Usually this time of year I’d be (over)analyzing the performance of one or more of the Buffalo Bills based on their preseason performance. We’d be discussing who would stick, what scheme changes we might see, and more. Since this isn’t a normal year I’ve had to be creative in what we (over)analyze. Many of you seemed to like the kicking stats thing, so let’s milk that for all it’s worth and set some expectations for new Bills kicker Tyler Bass.
I wanted to look at a couple things, the first of which was easy enough to use the player season finder tool at pro-football-reference.com and it spit out exactly what I needed. Specifically, overall accuracy in a kicker’s rookie season for the last decade of the NFL.
If you’d like to see this in all its glory click through here to see the table with the criteria I selected. If you’re not really into large tables and charts and stuff, here are the highlights.
- There were 44 hits, meaning that the query found 44 rookie season in the last decade. That means four or five new kickers enter the league each year and see playing time.
- The average rookie kicker played in 13 games. That means if you roll with a new kicker, you live with it for the whole year.
- Rookie kickers were asked to try 23.8 field goals on average.
- The rookies hit on 19.9 or 76.7% of those attempts.
- League average in 2019 for all kickers was 81.7%, so overall rookie kickers fared a little worse than average.
What does this mean?
Barring injury or an abhorrent season, expect Tyler Bass to play it out in 2020. If he’s in the ballpark of league average that should be considered acceptable and merit another look in 2021.
The Long Ball
I was also curious to know how often rookie kickers were asked to kick field goals of 50+ yards and how accurate they were at that range. That was much harder to isolate. So for this I took a group of 25 kickers who were active in 2019. I sorted by age and worked younger to older. Stats were taken from their rookie season only.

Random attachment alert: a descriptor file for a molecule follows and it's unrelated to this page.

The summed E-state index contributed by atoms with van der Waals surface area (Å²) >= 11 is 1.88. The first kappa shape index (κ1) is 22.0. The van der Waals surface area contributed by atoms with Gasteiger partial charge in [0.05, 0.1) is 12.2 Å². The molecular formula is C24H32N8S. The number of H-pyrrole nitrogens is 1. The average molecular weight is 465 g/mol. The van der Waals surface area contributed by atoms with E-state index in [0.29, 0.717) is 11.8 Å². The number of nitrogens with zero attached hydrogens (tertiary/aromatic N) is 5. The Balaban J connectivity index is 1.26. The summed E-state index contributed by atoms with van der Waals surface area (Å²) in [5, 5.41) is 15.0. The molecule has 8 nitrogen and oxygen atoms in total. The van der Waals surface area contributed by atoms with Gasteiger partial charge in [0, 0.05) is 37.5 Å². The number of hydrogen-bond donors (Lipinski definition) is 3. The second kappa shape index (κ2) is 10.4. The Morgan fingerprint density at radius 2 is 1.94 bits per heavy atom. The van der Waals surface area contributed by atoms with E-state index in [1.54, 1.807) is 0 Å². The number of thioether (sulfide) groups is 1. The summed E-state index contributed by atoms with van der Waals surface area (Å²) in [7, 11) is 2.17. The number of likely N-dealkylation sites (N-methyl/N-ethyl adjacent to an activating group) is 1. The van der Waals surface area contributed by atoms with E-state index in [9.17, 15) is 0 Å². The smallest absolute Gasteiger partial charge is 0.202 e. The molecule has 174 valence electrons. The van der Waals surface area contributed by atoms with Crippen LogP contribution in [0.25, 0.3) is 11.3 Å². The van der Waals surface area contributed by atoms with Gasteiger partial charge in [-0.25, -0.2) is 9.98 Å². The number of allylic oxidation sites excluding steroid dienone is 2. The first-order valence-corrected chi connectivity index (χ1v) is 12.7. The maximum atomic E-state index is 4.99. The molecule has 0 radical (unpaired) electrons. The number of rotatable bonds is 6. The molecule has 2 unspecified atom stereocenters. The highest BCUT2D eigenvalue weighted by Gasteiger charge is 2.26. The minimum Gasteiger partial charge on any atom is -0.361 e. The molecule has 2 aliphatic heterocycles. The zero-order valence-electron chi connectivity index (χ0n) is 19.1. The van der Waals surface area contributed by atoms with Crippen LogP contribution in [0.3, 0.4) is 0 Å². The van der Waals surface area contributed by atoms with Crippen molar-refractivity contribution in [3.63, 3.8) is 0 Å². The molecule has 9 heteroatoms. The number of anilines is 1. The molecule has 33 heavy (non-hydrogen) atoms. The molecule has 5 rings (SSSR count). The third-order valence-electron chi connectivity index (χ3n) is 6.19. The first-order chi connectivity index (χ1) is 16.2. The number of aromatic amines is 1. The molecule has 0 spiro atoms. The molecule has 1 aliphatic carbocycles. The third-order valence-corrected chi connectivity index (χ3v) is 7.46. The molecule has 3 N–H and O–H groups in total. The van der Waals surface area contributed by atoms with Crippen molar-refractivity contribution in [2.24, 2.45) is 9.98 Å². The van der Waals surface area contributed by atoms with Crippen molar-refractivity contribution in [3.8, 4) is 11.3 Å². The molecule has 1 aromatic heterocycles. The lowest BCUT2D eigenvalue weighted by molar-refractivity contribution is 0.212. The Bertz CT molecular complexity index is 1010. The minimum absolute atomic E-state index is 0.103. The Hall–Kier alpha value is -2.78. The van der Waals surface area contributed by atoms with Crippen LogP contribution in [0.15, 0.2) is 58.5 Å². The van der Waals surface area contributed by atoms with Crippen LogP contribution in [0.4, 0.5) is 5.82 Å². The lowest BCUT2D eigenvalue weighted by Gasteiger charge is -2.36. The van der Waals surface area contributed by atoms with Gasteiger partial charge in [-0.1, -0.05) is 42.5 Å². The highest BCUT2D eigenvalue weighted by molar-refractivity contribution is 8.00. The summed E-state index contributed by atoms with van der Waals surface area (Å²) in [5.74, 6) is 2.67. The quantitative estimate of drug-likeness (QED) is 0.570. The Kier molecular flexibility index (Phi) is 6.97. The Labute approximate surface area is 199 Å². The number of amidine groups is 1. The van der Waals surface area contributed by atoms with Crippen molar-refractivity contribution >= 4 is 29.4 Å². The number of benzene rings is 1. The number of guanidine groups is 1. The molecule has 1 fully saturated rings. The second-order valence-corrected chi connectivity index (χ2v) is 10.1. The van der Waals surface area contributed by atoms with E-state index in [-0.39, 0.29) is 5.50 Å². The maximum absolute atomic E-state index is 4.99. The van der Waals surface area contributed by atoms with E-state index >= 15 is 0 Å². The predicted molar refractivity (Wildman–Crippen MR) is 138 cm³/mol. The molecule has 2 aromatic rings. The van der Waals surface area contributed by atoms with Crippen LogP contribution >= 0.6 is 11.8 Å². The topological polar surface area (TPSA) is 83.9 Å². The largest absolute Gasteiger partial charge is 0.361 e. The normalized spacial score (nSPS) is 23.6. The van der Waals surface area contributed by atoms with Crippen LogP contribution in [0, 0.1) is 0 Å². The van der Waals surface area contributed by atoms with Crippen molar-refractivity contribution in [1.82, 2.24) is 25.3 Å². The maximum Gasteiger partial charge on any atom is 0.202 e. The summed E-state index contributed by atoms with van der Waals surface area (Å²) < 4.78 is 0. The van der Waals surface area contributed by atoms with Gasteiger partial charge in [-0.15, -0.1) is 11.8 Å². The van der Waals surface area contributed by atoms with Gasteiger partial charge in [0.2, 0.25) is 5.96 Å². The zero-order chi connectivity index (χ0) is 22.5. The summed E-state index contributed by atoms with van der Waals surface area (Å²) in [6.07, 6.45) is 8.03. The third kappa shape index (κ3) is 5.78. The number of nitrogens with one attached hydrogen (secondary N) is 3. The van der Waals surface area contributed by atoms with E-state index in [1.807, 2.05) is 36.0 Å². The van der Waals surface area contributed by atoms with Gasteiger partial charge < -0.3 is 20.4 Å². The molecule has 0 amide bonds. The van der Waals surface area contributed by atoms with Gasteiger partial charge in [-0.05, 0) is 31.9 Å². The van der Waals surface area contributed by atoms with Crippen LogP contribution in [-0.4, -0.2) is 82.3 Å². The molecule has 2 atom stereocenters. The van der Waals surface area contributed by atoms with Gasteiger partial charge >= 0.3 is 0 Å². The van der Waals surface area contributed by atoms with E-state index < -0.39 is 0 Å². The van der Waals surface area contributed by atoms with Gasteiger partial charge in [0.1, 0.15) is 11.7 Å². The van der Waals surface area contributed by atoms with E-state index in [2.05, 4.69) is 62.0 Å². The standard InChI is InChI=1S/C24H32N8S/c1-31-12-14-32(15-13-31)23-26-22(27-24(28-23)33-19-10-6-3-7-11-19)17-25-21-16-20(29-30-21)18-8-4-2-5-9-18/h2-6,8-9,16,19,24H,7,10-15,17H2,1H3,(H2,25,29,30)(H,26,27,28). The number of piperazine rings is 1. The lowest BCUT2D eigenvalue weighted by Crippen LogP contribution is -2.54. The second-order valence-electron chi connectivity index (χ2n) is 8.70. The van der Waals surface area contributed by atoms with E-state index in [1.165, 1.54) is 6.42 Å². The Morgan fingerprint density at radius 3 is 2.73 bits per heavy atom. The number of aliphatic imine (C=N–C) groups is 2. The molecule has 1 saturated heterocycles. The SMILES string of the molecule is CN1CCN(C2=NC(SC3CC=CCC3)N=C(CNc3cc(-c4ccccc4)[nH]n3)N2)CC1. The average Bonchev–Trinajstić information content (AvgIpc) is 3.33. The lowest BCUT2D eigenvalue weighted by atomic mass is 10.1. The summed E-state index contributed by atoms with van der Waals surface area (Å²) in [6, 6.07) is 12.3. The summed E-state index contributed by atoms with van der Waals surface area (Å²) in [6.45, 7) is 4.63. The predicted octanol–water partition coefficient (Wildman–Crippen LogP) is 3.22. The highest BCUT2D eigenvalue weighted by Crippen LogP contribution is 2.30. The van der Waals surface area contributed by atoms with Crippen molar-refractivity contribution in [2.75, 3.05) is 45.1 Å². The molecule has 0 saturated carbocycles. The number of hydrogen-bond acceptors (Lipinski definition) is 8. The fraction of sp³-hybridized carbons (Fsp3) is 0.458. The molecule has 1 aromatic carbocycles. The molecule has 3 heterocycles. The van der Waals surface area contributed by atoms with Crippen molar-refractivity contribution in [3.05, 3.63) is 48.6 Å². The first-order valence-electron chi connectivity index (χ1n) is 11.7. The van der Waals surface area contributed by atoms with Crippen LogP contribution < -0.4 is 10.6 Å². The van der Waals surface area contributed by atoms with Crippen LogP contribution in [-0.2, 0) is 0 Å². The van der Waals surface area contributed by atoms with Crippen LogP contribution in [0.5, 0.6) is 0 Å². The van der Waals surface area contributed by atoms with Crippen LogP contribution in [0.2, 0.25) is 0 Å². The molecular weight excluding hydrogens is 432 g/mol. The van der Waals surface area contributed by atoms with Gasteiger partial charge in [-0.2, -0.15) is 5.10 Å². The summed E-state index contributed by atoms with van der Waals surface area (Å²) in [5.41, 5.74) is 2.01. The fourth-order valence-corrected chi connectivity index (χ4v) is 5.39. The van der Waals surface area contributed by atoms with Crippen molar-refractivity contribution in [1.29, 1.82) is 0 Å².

I did eliminate Younhoe Kook and Sam Ficken from the group as their abysmal rookie seasons are easily recognized as failures. If Tyler Bass has anything like that happen we’ll all know Stephen Hauschka was the right choice after all.
Due to this method and the elimination of two clear failures, this examination should suffer from some survivorship bias. I wasn’t too worried about this because we have the more objective look above to weigh it against. Here’s a table of the group I came up with so there’s nothing hidden.
Here are my takeaways:
- As expected, due to the mentioned reasons, this group does suffer from survivorship bias as overall they outperformed the “all rookies” group by 6.5% with an average of 83.2% accuracy.
- It’s only worse on the 50+ yard kicks. This group hit 77% of their long kicks during their rookie years. The 2019 league average was 58%.
- For that last point remember my group is skewed toward younger kickers by starting my list with the youngest players and stopping when I had 25 players. And even in the case of the older kickers on my list like Kai Forbath and Dan Bailey, their stats above came from their rookie or “youngest” season. It’s likely that age is a significant factor in the longer kicks.
- On average, rookies have been asked to attempt 50+ yard field goals 3.84 times, which is slightly less than the 4.18 kickers averaged in 2019.
What does this mean?
Well if Tyler Bass is a good kicker who is worth keeping around for a few years this pool suggests he should be able to show it right away. Brandon McManus is a good example that a bad rookie year doesn’t mean your career is over, but overall good kickers seem to have been good right from the start.
Confession time. I deliberately skewed the second group to younger players as well as added the survivorship bias factors in. Why? I wanted to know what it might look like if we found a “keeper.” Put another way, do good kickers blend in with the overall rookies or do they stand out right away?
As hinted at above, the good kickers seemed to have been good right away for the most part. Even further, there’s not much to suggest a good kicker should struggle with longer tries as a rookie. Good kickers hit the long ball with startling accuracy in their youth.
Putting it all together, Tyler Bass should be given some leeway but anything less than an average season might prompt the Bills to bring in some competition next year. And for fans this supports our being disappointed if Bass falls below average and/or costs a game with a routine kick.